Shopping Centers Today

OCT 2018

Shopping Centers Today is the news magazine of the International Council of Shopping Centers (ICSC)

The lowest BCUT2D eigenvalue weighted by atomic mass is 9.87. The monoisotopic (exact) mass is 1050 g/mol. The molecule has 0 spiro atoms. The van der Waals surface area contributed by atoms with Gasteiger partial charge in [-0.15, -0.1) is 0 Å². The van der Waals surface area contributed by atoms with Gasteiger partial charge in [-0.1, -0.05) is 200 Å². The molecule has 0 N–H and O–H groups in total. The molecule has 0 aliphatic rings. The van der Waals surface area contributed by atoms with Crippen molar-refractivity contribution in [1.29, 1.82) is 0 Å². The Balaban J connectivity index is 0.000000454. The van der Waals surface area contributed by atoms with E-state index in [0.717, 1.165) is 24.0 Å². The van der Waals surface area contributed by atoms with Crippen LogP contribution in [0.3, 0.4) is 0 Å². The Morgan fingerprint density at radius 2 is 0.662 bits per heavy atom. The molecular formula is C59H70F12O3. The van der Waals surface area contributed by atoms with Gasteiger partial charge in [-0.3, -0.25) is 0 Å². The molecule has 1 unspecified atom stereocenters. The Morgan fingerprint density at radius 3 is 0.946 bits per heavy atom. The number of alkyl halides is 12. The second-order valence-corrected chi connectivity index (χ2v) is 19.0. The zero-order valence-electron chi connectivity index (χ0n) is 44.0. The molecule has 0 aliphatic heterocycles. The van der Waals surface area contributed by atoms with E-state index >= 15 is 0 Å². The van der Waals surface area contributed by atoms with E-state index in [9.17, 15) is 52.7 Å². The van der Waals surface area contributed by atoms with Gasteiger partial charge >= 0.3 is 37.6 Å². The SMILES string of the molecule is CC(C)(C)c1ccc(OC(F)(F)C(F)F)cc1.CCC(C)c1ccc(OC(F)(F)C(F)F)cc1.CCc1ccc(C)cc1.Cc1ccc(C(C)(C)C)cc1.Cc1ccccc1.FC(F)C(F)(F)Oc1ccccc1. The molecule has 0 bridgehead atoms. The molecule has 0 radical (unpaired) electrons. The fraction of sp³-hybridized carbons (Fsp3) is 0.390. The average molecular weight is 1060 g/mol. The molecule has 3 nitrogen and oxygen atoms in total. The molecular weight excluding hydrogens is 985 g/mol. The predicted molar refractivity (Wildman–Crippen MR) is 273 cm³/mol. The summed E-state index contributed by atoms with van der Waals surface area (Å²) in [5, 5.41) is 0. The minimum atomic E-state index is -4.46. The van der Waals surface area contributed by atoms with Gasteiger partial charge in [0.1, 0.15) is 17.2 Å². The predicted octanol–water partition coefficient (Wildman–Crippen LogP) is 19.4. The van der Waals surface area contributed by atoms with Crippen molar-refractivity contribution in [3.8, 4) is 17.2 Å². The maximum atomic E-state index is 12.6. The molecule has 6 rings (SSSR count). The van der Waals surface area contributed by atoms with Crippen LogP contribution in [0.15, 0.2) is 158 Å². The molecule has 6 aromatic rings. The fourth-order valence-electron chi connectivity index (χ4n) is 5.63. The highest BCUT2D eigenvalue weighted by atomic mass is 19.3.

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climbing, according to Stein. A contributing factor was the REIT's 2017 merger with the 122-property Equity One. That move created a combined entity with some $16 billion in market cap, and it ramped up the density and demographics of the Regency portfolio. "It enhanced our presence in key markets like Southeast Florida, New York and Boston," said Stein. "It also added to our existing presence in Atlanta, the Bay Area and Los Angeles." Meanwhile, strategic acquisitions, dispositions and de- velopment, and redevelopment projects continue to bolster performance, Stein says. At the end of the second quarter, progress was under way on 21 development and redevel- opment projects valued at some $348 million in total, according to Regency's quarterly earnings report. One ground- up project is Regency's $71 million Chimney Rock center, which opened LQ0DUFKLQDIÀXHQW%ULGJHZDWHU1- where the average home value within a three-mile radius is $416,680. That property is 97 percent leased and the tenants include The Container Store, Nordstrom Rack, and Whole Foods. Regency is also embarking on VHYHUDOXUEDQLQ¿OOUHGHYHORSPHQWV Those include plans to turn some historic buildings near the entrance to Harvard University into an integrated, UHWDLORI¿FHÀDJVKLSVDLG0DF&KDQGOHUH[HFXWLYHYLFH president of investments, on Regency's second-quarter earnings call. The average home value in that trade area is $750,815. With entitlements in hand, Regency aims to begin construction on the project, called The Abbot, by year-end. Other urban projects set to commence over this next year are the redevelopment of a 1960s-era building at Market Common Clarendon, in Arlington, Va., and the transformation of Westwood Shopping Center, in Bethesda, Md. Taken together, these projects represent an investment of about $170 million, Chandler says. +LVWRULFDOO\WKH\HDUROG¿UPKDVVSHQWOHVVWKDQ 25 percent of its annual development and redevelopment budget on redevelopment projects, Stein says. Today that number ranges from 25 percent to 50 percent. "Since the downturn, we have developed well over $1 billion of new developments and redevelopments," he said. "We have started, delivered and created well over half a billion dol- lars of value." GROWING Phillips Edison is scaling up in a major way. A year ago the Cincinnati-based developer acquired two entities it con- trolled, to form an internally managed, publicly registered, nontraded REIT valued at some $4 billion. This move cre- ated a portfolio of 235 grocery-anchored properties across 32 states, with a third-party asset-management business, valued at upwards of $2 billion in the aggregate. 7KHQ3KLOOLSV(GLVRQZHQWHYHQELJJHU,Q-XO\WKH¿UP announced plans to expand its portfolio to 321 properties, through a 100 percent stock-for-stock merger with another grocery-focused REIT for which it provides third-party asset-management services. If this deal closes in the fourth quarter, as planned, the combined portfolio — 36.6 million square feet across 33 states — will represent a total enter- prise value of some $6.3 billion, the company says. With higher average base rents, household incomes and population den- sities, this larger portfolio is expected to give Phillips Edison greater access to capital for additional strategic invest- PHQWVWKH¿UPDQWLFLSDWHVZLOOGULYH growth, according to Chairman and &(2-HIIUH\6(GLVRQ7KLVDOVRKHOSV move the private REIT a bit closer to a key objective: going public. "One of the target goals for the company is to provide liquidity for our shareholders at the time when we can get an appropri- ate valuation for the company," Edison said. Phillips Edison is adding to its holdings in other ways as well. The company purchased a total of 23 shopping centers last year and has continued to acquire properties in 2018, Ed- ison says. "We're still actively looking for grocery-anchored shopping centers across the country," he said. Other value-boosting strategies include adding density to existing centers, acquiring additional properties around those assets, and repositioning and redeveloping distressed acquisitions, says Edison. "We believe we will have ample FDSLWDOWRIXQGWKRVHW\SHVRISURMHFWVZKHQZHFDQ¿QG them, and where the returns justify the risks," he said. With respect to trends, Edison naturally pays close at- tention to the strategic moves that such anchors as Kroger, Publix and Walmart are now making. By ramping up their investments in technology as well as sinking millions of dollars into their best stores, these chains are taking the ¿JKWGLUHFWO\WRWKHLURQOLQHDQGEULFNDQGPRUWDUFRP- petitors alike, Edison says. He cites the failed U.S. rollout of Fresh & Easy, which Britain's Tesco launched in 2007, only to end up scuttling by 2013, and the scaled-back U.S. expansion of German grocer Lidl, which has struggled to woo U.S. consumers. "Sometimes there can be a lack of understanding about how competitive our grocery business really is," Edison said. "If you come in with a new concept, they're not going to stand still." Q JEFFREY EDISON O C T O B E R 2 0 1 8 / S C T 39

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